TAMC offers doable New Year’s health resolutions

| January 13, 2017 | 0 Comments
Courtesy photo

Courtesy photo

Capt. William Conkright
Tripler Army Medical Center
HONOLULU — It’s that time of year again when everyone gets ramped up to make their New Year’s resolutions.

Fitness centers are flooded with new gym-goers. People are swearing off all things nutritionally unholy and promising that they will be different than years past.

Unfortunately, most of these changes will not take hold because most “resolutioners” bite off more than they can chew.

Recalibrate
Instead of trying to overhaul your entire life, this year make smaller, focused goals that you can achieve each month. By the end of the year, you will not only have achieved your goal, but also made new habits.

Here are some nutrition goals to take on each month to make your 2017 (and beyond) a healthier one.

January – Track your foods. When making a change, the perfect place to start is understanding what you are currently doing. Use phone apps to log your foods (or pencil and paper) for at least a week to understand what areas need the most change.

February – Eat less added sugar. Did you know that there are 61 names for sugar on food labels and that 74 percent of packaged grocery store items have some form of added sugar? Added sugars are sweeteners that are not naturally found in foods.

March – Trade in unhealthy fats for healthy ones. Fat is not bad. There, I said it. However, some are better for us than others. The worst of them are trans fats (aka hydrogenated oils), which are mostly found in packaged foods. Focus on eating more nuts and seeds, avocados, olives and olive oil.

April – Cook more. We are surrounded by food on a daily basis. Most of it is not the healthy kind. Cooking from home is an excellent way to ensure you know what is going into your food. To save time, cook a few extra servings to pack and eat for the next couple of meals, so you don’t have to cook every day.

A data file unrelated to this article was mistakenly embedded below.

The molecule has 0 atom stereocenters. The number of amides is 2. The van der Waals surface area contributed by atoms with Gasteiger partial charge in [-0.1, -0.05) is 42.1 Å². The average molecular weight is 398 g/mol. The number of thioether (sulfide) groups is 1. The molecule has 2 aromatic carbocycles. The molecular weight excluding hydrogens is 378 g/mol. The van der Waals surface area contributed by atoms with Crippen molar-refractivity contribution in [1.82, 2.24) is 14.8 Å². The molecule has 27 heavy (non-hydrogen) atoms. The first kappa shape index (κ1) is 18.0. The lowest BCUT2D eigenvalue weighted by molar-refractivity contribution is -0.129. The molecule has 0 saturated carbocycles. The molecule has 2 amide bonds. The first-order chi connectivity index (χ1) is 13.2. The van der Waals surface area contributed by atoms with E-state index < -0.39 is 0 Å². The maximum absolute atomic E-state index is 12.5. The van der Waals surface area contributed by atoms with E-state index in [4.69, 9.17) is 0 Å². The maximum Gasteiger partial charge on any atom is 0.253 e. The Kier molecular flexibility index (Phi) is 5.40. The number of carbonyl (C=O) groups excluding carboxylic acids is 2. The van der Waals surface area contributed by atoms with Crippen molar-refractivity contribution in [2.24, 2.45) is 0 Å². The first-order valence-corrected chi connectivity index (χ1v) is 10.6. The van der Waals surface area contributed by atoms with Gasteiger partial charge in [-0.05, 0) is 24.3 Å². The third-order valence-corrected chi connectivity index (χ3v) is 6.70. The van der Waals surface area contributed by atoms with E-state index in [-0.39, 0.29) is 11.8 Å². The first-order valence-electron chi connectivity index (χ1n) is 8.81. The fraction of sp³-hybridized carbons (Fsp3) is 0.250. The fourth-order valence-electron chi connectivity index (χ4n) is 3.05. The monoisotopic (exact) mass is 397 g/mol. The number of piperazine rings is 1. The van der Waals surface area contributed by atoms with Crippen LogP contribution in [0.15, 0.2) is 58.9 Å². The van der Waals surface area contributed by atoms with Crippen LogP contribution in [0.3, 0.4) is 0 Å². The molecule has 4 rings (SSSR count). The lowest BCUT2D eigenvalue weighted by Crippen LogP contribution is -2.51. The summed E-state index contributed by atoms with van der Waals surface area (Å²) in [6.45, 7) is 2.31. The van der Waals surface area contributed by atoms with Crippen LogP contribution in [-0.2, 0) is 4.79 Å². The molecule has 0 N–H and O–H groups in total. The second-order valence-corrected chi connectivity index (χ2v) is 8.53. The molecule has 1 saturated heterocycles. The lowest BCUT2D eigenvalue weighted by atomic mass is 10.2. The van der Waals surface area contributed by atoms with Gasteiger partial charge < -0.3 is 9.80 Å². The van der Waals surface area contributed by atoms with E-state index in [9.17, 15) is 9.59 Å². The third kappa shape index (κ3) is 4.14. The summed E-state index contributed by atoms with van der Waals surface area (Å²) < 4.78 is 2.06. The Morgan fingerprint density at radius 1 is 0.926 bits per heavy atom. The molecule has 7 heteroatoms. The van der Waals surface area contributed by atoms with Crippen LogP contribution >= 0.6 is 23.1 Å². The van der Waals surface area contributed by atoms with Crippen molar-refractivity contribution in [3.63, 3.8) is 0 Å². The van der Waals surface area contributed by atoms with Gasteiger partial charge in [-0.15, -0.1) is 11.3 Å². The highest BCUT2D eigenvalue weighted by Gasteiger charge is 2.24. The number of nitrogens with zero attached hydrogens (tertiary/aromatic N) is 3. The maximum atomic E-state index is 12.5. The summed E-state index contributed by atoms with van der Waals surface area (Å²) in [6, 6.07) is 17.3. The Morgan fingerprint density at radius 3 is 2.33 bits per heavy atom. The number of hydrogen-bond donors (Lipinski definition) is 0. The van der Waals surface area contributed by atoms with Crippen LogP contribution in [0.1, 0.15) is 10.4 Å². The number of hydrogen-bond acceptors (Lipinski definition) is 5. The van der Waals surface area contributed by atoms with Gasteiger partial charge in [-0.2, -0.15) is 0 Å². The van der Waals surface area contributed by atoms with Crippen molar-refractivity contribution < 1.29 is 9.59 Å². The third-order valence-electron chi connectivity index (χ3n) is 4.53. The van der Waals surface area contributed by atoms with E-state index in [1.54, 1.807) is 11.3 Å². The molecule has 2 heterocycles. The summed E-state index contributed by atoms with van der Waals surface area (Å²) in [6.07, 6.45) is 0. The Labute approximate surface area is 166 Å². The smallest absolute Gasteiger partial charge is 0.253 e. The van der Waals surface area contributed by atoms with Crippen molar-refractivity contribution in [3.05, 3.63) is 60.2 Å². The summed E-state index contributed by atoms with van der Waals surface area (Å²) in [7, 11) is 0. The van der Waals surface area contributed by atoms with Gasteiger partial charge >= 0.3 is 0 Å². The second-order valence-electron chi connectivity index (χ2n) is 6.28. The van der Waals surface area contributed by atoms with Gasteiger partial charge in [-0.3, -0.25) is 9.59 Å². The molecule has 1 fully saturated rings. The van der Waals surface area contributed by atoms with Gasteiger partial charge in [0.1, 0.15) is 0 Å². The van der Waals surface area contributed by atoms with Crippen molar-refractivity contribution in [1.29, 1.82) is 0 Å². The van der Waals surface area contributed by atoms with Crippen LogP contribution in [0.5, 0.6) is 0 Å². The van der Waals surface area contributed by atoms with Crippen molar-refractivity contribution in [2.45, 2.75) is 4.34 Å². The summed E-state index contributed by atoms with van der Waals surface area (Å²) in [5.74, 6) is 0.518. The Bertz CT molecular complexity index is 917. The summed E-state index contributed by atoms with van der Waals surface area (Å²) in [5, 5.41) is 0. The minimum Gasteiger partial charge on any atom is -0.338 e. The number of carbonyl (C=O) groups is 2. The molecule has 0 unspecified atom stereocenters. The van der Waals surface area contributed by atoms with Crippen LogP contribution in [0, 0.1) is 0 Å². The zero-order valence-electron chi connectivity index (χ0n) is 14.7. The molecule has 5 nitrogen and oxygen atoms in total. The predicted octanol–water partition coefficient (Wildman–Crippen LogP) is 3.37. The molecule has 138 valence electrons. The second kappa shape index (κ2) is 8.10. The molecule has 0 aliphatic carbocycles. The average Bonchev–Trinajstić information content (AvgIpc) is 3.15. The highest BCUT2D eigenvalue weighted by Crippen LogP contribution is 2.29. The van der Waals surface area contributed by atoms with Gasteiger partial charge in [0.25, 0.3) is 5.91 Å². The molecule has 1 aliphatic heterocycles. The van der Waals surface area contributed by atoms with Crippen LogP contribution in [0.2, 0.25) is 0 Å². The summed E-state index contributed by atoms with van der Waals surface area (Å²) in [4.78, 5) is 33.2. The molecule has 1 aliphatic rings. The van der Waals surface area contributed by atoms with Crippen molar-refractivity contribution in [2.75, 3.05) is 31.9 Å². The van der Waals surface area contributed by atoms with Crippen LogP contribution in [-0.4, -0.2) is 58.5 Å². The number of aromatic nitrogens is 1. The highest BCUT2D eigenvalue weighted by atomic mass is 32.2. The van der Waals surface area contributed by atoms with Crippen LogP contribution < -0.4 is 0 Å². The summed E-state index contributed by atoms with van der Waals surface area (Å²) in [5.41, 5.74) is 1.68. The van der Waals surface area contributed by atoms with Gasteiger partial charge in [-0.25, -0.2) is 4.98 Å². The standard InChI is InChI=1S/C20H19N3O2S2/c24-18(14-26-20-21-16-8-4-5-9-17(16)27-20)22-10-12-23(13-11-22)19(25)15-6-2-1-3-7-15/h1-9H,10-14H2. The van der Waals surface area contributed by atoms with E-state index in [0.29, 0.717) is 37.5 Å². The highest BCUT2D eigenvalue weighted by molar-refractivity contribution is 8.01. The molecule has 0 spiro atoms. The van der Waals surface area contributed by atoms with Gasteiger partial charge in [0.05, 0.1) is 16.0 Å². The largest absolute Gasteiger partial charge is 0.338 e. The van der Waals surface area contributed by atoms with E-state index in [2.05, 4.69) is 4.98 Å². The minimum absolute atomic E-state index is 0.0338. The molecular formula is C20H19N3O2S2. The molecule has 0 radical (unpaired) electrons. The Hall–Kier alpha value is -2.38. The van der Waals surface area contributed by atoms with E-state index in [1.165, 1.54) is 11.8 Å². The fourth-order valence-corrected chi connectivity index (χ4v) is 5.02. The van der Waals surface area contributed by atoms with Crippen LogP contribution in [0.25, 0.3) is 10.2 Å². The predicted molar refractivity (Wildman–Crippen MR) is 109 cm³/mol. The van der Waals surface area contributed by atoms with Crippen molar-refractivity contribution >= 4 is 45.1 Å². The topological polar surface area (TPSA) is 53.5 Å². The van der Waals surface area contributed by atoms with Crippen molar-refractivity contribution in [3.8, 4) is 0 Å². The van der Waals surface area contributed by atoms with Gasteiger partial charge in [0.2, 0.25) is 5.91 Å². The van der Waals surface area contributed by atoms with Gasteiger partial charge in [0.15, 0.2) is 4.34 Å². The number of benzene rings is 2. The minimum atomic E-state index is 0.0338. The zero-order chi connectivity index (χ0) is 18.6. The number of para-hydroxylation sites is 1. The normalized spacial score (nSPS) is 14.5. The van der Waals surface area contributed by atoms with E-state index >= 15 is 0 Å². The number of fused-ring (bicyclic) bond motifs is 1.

May – Eat more plants. Whether you are vegan, vegetarian, paleo or diet agnostic, there is no denying that having more plant foods in your diet promotes greater energy, health and longevity. Eat a variety of colors to ensure you get a wide range of nutrients.

June – Bring the flavor! Most Americans play it safe when flavoring their foods, using only salt and pepper or buying a seasoning blend with astronomical levels of sodium. Try using different aromatics, such as onions, garlic and ginger; acids such as vinegars and citrus fruits; fresh or dried herbs; or spices to add flavor to food without adding calories. Amp up the flavor of vegetables by roasting, grilling or sautéing them.

July – Slow down. It takes approximately 20 minutes for the brain to receive messages signaling fullness. Most people take less than 10 minutes to eat a meal.

August – Step away from the TV. Eating in front of a TV (or anything else that is distracting) causes a person to be less aware when they have reached a point of fullness. Try eating with no distractions. Savor the flavor of your meals.

September – Plan B foods. Stock your freezer with good quality frozen foods, such as thaw and heat proteins, frozen brown rice or quinoa, and steamer bags of vegetables. Next time you are too tired to cook, you can throw one of each in the microwave for a quick meal rather than ordering pizza.

October – Build a healthy food environment. Research shows that we are more likely to eat a healthy food if it is available and convenient and less likely to eat unhealthy foods if they are less available and less convenient. So, do just that in your home. Prep or portion healthy foods and place them at eye level in your refrigerator and pantry.

November – Hydrate! Water plays a significant role in a wide range of functions in the body. To calculate your fluid needs, multiply your body weight in pounds by 0.5-1.0 ounces. Another way to make sure you are well hydrated is by drinking enough fluids so that you are urinating every 2-4 hours and that it is pale yellow in color.

December – Stay “app-to-date” on technology. Technology can be a huge asset for making healthy changes. The following are a few apps for either tracking foods or making healthier food choices: MyFitness Pal, LoseIt, HealthyOut, Fooducate, Shopwell.
(Editor’s note: Conkright is the chief of Outpatient Nutrition at TAMC.)

Contact TAMC
If you are interested in learning more about eating healthy and how you make the most out of your nutritional resolution, contact the Nutrition Outpatient Clinic at (808) 433-4950.

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Category: Health

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